Many years ago (before I became a financial planner) I took a one year Sabbatical after my first full-time job out of college. It was one of the best decisions I’ve ever made in my life, although looking back there is one small aspect of financial knowledge I wish I had known during that year. At the time, other than making sure I set a proper budget and didn’t spend too much money during my year off, I didn’t really plan for much else.
After I started pursuing a career in financial planning and learned about Roth conversions, I realized that I had missed a great opportunity to save money on taxes. When my income was temporarily low during those tax years when I wasn’t working full-time, I should have converted part of my IRA into a Roth IRA since I was in a lower tax bracket.
The idea is that when you’re in a high tax bracket, you want to contribute to a Traditional 401 (k) or IRA to get the current tax deduction. Then when you’re in a lower tax bracket in the future and withdraw from your IRA during retirement, you pay lower taxes on the amounts you withdraw. But anytime between now and retirement age, you may occasionally find yourself (whether by choice or involuntarily) with lower or no income. During those years you can take advantage of Roth conversions and pay a much lower tax.
For example, a married couple who are both working may be in the 28% tax bracket. They make contributions to their 401 (k)s and don’t have to pay the 28% tax on those contributions. Many years later they decide to take early retirement at age 62 but don’t plan on taking Social Security benefits until full retirement age at age 66. During those four years, their taxable income will probably be very low or even close to zero. If they have IRA assets, they can choose to convert an amount so they don’t go above the 10% or 15% tax bracket and never have to pay taxes on future earnings in the Roth. This is especially advantageous for those who have sizable IRA accounts and will have to take large required minimum distributions when they reach age 70 ½, which pushes them into a higher tax bracket.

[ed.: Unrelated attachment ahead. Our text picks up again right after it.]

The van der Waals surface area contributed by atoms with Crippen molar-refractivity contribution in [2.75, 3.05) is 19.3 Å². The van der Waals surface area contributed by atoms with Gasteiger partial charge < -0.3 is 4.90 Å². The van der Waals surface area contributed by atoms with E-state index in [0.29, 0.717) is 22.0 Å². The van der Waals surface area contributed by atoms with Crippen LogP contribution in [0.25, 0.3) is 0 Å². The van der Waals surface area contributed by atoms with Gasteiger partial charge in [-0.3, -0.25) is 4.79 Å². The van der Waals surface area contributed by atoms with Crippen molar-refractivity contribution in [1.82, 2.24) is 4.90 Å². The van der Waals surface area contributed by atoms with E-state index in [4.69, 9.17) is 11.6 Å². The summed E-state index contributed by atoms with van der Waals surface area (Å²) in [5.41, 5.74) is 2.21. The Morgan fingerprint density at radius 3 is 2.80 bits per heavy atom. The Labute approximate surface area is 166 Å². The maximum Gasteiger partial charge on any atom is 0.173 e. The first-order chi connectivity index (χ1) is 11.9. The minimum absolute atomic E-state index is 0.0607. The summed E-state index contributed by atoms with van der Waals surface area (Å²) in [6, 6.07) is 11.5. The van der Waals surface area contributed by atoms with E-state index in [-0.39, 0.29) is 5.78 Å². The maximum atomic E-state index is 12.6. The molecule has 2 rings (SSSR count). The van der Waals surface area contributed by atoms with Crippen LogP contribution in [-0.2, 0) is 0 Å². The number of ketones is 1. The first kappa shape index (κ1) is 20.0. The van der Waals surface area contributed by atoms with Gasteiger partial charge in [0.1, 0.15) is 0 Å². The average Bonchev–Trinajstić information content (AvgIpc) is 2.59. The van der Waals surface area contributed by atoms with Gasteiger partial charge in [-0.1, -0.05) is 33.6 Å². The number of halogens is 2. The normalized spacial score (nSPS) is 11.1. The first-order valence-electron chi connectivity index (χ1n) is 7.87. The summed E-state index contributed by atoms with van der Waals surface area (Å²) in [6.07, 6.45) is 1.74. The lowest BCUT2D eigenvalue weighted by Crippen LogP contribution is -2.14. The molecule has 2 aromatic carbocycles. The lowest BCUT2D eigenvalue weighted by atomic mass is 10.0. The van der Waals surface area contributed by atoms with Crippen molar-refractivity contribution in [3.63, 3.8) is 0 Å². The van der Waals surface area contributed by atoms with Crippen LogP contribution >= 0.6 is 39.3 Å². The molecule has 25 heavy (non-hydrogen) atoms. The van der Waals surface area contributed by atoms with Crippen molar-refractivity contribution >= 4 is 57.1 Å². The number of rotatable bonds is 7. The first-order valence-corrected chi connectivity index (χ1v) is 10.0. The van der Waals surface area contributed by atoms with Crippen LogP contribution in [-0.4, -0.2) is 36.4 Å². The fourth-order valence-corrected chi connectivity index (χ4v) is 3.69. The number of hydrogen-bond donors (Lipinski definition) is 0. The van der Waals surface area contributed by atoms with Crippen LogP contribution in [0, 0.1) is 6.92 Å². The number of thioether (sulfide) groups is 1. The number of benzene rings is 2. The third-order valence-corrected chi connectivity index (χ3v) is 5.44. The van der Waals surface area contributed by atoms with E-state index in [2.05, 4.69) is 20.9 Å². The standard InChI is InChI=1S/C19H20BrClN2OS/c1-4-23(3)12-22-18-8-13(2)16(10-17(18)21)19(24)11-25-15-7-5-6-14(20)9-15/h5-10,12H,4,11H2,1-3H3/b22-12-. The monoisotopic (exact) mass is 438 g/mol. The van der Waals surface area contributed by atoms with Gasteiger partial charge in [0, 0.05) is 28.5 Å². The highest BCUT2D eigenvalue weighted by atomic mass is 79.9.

An important key to doing a Roth conversion is to make sure that you have sufficient cash outside of the IRA to pay taxes on the amount you convert. Because all future earnings in a Roth IRA are tax free, you don’t want to reduce the amount you convert by paying taxes with your IRA.
Before doing Roth conversions, it’s a good idea to discuss with your accountant since he or she should have the best understanding of your personal tax situation. You can then weigh the benefits (converting at a lower tax rate and never paying taxes on future withdrawals) and costs (paying taxes now and using up cash) of doing a conversion and decide if it makes sense for you over the long run.